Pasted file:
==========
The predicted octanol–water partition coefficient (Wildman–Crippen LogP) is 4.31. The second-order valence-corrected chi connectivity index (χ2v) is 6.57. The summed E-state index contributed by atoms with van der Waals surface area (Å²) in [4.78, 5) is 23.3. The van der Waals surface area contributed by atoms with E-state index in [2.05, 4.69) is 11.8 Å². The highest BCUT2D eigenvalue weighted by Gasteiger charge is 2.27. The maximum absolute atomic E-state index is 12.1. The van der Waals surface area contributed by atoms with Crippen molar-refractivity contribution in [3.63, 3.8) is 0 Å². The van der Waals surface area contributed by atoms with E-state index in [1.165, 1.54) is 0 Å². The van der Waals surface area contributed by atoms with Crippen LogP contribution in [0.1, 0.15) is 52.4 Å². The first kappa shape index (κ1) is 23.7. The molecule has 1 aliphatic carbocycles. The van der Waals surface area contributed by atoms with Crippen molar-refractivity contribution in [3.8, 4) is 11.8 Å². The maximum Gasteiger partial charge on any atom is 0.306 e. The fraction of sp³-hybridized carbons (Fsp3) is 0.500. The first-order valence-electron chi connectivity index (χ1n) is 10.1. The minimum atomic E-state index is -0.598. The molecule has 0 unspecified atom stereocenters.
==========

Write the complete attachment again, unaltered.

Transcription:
The predicted octanol–water partition coefficient (Wildman–Crippen LogP) is 4.31. The second-order valence-corrected chi connectivity index (χ2v) is 6.57. The summed E-state index contributed by atoms with van der Waals surface area (Å²) in [4.78, 5) is 23.3. The van der Waals surface area contributed by atoms with E-state index in [2.05, 4.69) is 11.8 Å². The highest BCUT2D eigenvalue weighted by Gasteiger charge is 2.27. The maximum absolute atomic E-state index is 12.1. The van der Waals surface area contributed by atoms with Crippen molar-refractivity contribution in [3.63, 3.8) is 0 Å². The van der Waals surface area contributed by atoms with E-state index in [1.165, 1.54) is 0 Å². The van der Waals surface area contributed by atoms with Crippen LogP contribution in [0.1, 0.15) is 52.4 Å². The first kappa shape index (κ1) is 23.7. The molecule has 1 aliphatic carbocycles. The van der Waals surface area contributed by atoms with Crippen molar-refractivity contribution in [3.8, 4) is 11.8 Å². The maximum Gasteiger partial charge on any atom is 0.306 e. The fraction of sp³-hybridized carbons (Fsp3) is 0.500. The first-order valence-electron chi connectivity index (χ1n) is 10.1. The minimum atomic E-state index is -0.598. The molecule has 0 unspecified atom stereocenters.